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"Wide Loads"

SRBeef

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I was working with my cattle today and noticed they seemed to have put on a lot of width in the past 2-3 weeks or so. Many of them look like they should have a trucker's "wide load" sign on the back! Here's a photo of a couple coming over to drink from the waterer. I apologize for the angle but it shows the point.



They have been off of the corn and hay only since late January. Bull was put in July 4th. Which should mean calving about mid April unless I am mistaken.

Is it normal for cattle to really put on width this far (6-7 weeks) ahead of calving?
 

Brute 23

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I like the guard rails but it needs one more on top... our cattle would clear that and click their heels as they went over. :lol2:
 

jedstivers

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Brute 23":1uynsxy7 said:
I like the guard rails but it needs one more on top... our cattle would clear that and click their heels as they went over. :lol2:
If yours are like sweet gentle Brahma crosses I had 20 years ago they could stand flat footed right next to it and never touch it as they went over.
 

Jogeephus

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Nice looking cattle. Pen too. No expert on snow but that is some awefully clean looking snow to be in a cow pen.
 

SRBeef

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That is used guard rail around the waterer and I would highly recommend it. But it didn't start out that way! This pad is part way down a slope and had to be built up. It has a 2% slope down hill to the left in the photo. The railroad tie posts were too short on the down hill side and placed 8 ft apart for treated lumber by the incompetent crew I had put the posts and some fencing in. They put some cheapo treated soft lumber rails up and even I could almost push through them. Spacing is also dead wrong for prepunched standard guard rail. Finally decide to make the change to guardrail and do it myself. This is not a project you want to do more than once.

It's not really a pen but a split central watering area. The cattle come and go as they please with different groups on each side. This is the only water for them on the farm. Lanes converge so I can rotate pastures but they can always get back to this area. I never confine them there. The corral is much higher.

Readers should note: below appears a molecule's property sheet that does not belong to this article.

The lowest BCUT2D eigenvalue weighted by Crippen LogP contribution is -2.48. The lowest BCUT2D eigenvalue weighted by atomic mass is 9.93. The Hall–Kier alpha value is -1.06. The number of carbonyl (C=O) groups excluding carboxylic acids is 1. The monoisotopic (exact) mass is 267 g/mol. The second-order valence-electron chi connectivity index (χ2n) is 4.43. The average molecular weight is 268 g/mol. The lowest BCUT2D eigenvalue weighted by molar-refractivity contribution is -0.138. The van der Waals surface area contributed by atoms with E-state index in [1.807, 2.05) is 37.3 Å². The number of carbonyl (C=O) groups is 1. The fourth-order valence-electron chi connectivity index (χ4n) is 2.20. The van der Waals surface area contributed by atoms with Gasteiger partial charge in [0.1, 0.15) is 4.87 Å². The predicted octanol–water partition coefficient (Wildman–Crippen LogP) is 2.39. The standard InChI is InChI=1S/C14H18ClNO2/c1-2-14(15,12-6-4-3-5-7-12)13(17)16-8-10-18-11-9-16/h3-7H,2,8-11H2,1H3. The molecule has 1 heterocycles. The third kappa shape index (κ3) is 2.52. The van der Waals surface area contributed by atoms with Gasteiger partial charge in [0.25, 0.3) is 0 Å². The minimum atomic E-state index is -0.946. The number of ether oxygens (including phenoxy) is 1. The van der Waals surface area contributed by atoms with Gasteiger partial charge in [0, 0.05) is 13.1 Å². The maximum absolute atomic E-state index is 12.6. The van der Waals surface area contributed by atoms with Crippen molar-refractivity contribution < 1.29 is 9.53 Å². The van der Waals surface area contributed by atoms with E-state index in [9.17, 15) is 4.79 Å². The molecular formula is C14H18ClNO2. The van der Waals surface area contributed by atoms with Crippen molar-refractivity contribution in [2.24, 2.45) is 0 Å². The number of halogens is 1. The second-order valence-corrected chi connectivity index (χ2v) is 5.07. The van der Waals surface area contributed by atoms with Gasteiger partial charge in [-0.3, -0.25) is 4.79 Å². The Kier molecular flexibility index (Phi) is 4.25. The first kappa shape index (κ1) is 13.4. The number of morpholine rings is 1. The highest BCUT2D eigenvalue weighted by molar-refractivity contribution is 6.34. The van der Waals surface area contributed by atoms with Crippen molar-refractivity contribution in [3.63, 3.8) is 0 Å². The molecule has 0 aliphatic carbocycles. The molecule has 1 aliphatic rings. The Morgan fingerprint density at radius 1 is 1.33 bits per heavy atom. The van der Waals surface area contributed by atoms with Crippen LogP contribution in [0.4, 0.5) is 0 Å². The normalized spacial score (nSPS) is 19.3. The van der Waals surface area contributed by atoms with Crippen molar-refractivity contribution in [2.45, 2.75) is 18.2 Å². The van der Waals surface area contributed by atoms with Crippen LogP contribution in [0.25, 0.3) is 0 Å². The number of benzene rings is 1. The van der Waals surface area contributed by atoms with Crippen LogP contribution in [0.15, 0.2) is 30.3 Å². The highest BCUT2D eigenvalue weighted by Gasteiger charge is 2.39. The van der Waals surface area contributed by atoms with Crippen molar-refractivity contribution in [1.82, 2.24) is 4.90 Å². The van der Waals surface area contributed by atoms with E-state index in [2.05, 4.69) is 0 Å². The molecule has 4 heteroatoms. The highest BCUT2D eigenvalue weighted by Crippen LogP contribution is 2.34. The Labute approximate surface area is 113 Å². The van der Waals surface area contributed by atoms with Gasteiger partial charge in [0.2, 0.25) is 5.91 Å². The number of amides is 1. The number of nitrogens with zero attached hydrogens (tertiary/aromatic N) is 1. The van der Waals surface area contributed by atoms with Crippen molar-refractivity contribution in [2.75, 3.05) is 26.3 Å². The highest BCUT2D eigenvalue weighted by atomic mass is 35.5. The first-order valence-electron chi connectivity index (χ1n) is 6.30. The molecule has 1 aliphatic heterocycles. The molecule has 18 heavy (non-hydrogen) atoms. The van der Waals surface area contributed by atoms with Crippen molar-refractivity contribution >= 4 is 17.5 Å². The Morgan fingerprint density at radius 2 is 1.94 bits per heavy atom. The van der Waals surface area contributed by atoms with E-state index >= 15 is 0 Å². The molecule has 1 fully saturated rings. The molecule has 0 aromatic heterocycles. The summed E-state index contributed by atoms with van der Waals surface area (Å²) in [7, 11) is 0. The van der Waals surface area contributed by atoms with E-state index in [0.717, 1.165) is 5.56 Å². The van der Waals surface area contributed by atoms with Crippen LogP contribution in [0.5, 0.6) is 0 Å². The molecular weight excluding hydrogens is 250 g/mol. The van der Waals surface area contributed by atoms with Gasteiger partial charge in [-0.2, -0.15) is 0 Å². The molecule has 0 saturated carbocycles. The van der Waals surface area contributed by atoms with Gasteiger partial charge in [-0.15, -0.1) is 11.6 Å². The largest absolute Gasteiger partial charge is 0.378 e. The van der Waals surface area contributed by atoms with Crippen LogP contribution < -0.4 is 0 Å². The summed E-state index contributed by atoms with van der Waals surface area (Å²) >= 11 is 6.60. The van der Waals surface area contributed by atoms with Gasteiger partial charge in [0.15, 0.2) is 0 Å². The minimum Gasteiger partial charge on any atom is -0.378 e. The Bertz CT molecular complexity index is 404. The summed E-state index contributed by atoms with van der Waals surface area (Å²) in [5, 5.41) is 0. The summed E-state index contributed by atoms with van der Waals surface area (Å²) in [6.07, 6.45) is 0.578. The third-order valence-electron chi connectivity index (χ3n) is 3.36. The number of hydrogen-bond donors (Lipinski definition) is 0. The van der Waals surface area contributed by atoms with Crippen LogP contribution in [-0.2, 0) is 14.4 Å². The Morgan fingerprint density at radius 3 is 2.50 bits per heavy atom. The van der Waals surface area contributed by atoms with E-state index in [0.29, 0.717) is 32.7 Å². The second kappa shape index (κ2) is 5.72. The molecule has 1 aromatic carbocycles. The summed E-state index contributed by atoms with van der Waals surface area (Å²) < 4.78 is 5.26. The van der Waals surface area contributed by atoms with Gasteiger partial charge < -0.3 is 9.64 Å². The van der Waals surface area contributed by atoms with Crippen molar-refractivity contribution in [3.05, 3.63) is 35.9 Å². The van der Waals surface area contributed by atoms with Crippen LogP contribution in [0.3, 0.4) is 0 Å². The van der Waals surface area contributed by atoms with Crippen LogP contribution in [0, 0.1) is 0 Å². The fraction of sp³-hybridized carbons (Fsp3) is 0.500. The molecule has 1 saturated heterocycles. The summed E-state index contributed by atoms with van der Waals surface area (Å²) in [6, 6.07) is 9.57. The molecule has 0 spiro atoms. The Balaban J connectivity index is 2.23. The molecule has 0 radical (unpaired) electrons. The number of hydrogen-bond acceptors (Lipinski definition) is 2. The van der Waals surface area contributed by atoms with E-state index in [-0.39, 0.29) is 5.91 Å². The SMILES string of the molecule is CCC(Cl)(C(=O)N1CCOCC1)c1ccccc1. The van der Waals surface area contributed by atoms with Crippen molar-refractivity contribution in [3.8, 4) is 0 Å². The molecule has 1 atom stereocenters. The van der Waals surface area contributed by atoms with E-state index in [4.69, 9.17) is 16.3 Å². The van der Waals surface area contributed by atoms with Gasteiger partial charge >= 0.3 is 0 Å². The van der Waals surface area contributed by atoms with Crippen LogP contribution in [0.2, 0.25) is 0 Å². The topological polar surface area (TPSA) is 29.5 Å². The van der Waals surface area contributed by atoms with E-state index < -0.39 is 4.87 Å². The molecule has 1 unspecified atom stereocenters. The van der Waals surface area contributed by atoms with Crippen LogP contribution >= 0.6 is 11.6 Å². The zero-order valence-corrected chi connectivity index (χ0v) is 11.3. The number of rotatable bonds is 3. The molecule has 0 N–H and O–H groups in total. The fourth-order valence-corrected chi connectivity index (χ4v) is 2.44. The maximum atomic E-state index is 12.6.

Guard rail: 1) make sure you get the true highway grade guard rail, not the cheapo lightweight new looking stuff with poor galvanizing. 2) make sure your posts are setup for standard guard rail punched hole spacing (6'-3") and lengths (12'-6" or 25'-0). Life is much easier! As you can see I had to plate up the too short rails and cut and drill a lot. Because I didn't think of guardrail from the start it took me about 3 times as long to complete. Here is a link with dimensional info on std highway guardrail:

http://www.southernguardrail.com/guard_rail.html see the "W" rail spec at the bottom.

2) About height - in a corral I would agree they need to be 6 ft to the top. However around the waterer here I think this is about 4-1/2 ft. IF there is one of my cows or even a bull that even looks like he is thinking of jumping that fence he will be hamburger as soon as I can back up the trailer! I don't want cattle like that.

Wide loads - I appreciate the comments that they look about normal for Herefords due to calve in about 7 weeks. I don't remember the group as looking that wide in the past but maybe I just wasn't watching as close as I am this year.

Snow - keep in mind this is Wisconsin. We had 4-6" Fri night and Sat. It was about 20 deg F high today and windy. It is 11 deg F outside as I type this. I like snow and cold. It's Wisconsin! I don't like mud! I'd like the weather to go from 10-20 deg F and snow cover to 65 deg F and green grass to graze in about one week! It may look nice but this time of year there is a lot of bovine fertilizer under that nice white snow.